Norilsk Nickel contests damage from diesel fuel spill
© RIA Novosti. Press-service of Nornickel

Norilsk Nickel contests damage from diesel fuel spill

Norilsk Nickel does not agree with the assessment of environmental damage caused by the diesel fuel spill at Thermal Power Plant No. 3 in Norilsk. Earlier, the Federal Service for Supervision of Natural Resources estimated the damage to the water bodies there at 147,046,000,000 rubles and to soil at 738,617,000 rubles.

In the company's opinion, the estimates made by the service's Yenisei interregional branch "are based on principles that led to distorted damage estimates and thus should be adjusted." Meanwhile, Norilsk Nickel does not shirk its obligation to clean up the effects of the accident at its own expense and compensate for the environmental damage.

"In particular, this calculation uses the maximum coefficient of 5, which reflects the duration that pollutants have a negative impact on a water body assuming that no measures are taken to eliminate the impact (the so-called Kdl coefficient or duration coefficient). Meanwhile, according to the prevailing legal practice, such a coefficient, due to being punitive in nature, is applied only in cases when no efforts have been undertaken at all or no efforts have been undertaken over a long period of time to clean up pollution. Taking into account the company's immediate response to clean up the diesel spill, applying the maximum coefficient was not justified," a statement on the company's site reads.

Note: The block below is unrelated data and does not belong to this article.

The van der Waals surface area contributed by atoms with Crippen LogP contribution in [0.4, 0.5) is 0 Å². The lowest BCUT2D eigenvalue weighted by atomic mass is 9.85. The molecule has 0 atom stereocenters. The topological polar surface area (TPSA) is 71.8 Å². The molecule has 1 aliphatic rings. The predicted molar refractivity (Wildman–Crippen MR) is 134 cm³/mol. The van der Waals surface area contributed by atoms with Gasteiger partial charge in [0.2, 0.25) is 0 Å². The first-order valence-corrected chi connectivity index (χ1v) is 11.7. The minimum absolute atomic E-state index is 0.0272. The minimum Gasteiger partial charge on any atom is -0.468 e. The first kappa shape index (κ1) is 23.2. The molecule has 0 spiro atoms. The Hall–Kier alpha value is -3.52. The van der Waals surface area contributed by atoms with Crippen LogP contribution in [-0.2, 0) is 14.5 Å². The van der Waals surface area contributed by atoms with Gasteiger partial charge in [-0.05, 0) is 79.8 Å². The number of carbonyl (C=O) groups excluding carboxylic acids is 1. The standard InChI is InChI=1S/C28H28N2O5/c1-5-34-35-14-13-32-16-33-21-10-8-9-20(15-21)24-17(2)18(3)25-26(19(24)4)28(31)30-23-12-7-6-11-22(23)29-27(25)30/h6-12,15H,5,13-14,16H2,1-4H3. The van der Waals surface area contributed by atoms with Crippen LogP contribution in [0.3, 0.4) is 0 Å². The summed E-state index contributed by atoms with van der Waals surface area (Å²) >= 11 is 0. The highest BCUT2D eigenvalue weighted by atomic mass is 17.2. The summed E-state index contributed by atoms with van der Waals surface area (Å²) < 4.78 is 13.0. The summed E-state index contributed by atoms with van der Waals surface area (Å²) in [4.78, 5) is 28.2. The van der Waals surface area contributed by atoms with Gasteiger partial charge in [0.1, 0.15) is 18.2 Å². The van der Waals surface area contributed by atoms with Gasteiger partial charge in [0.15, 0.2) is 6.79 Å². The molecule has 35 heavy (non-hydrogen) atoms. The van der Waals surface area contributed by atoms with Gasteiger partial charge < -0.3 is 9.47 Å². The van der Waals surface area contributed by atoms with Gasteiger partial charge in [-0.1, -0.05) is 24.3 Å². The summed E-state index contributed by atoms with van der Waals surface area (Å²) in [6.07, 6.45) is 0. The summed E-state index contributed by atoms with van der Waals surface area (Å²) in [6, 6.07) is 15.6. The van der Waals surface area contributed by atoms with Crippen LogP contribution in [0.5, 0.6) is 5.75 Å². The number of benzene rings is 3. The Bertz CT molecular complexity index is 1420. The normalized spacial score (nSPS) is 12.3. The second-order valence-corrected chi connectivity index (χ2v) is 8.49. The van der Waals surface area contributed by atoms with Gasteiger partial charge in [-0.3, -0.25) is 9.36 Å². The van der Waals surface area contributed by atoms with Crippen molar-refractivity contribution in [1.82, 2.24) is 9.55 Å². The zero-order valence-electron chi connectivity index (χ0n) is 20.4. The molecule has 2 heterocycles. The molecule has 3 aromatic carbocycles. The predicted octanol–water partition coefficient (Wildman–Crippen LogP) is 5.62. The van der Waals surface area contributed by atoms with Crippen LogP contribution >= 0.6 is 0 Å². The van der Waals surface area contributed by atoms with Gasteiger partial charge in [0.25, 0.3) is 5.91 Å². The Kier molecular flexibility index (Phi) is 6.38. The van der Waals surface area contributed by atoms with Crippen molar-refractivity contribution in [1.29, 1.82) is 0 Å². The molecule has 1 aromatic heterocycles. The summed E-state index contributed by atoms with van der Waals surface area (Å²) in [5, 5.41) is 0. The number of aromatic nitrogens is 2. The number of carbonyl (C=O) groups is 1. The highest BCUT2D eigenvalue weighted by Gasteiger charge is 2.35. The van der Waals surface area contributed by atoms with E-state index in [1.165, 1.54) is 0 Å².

The company argues that the diesel fuel that seeped into the water bodies is not a soluble pollutant which cannot be collected from the water's surface.

Neither, from the viewpoint of Norilsk Nickel, did they determine correctly the mass of the oil products that leaked into the water bodies. The calculations were done prior to the completion of the collection works in the accident area.

In addition, the company is determined not only to clean up the effects but also to restore completely the ecosystem in the accident area by working together with the Federal Service for Supervision of Natural Resources and other government agencies and authorities.